Hello my fellow pandemic mamas.
I’m glad you’re here, reading this, sharing some of the oddness that has been the last twelve months. I’m glad because knowing you’re out there, so many of you, it makes me feel less alone.
It’s so hard to find the right words for this letter. I am writing it because I want to acknowledge the difficulty and heartbreak becoming someone’s mother during a pandemic has brought us. But there are so many of us, all with such unique stories, that I am struggling to find a place to start. So let me start at the beginning.
For many of us, when we found out we were expecting, the words ‘global’ and ‘pandemic’ weren’t something we’d ever said in the same sentence. For others, there was a certain feeling that by the time baby’s due date rolled around, this would be long over. None of us asked to join the pandemic mamas club. And yet, here we all are, one year later.
We’ve missed out on prenatal classes and the friendships they bring with them. We attended appointments masked up and alone, uncertain of what to expect, wishing our birth partner was there so we could feel less afraid. Some of us received devastating, life-changing news with no shoulder to lean on. Others had to put their desperate wish for a baby on hold, knowing that every day, every month that fertility processes were delayed made their chances a little bit smaller. And because support services were reduced, some pandemic mamas had to face the emotional fallout of these experiences alone.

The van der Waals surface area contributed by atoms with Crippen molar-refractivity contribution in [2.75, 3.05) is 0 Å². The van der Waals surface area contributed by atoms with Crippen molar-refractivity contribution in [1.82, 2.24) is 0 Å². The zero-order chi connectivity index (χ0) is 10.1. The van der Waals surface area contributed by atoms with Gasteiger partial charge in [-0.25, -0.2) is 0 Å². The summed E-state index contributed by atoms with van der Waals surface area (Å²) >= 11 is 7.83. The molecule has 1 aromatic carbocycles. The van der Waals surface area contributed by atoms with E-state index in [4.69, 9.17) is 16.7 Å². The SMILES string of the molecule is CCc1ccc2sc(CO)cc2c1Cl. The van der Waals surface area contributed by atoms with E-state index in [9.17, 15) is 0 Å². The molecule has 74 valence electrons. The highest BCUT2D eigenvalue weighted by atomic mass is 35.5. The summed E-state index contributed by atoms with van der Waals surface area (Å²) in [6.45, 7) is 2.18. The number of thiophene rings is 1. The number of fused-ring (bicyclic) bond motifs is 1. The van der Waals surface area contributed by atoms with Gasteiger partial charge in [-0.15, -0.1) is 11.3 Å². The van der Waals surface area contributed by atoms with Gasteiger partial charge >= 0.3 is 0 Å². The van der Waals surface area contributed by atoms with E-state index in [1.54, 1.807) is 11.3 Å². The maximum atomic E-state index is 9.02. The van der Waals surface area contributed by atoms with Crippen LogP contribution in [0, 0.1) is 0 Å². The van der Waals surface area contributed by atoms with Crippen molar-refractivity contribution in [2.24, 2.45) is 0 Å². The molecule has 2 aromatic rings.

Practicalities were different, too. We decorated nurseries alone. We bought everything online instead of browsing in stores, which we had so looked forward to. Every so often we bought something that arrived in a completely different size or colour than expected. We struggled to source nappies and maternity pads. We cried because nursing bras are stupid at the best of times and finding some that fit without getting measured is a complete impossibility. Instead of going to Boots to pick up essentials for our hospital bags, we ordered 14 items from 23 different shops, often paying ridiculously inflated prices, because everything was out of stock everywhere.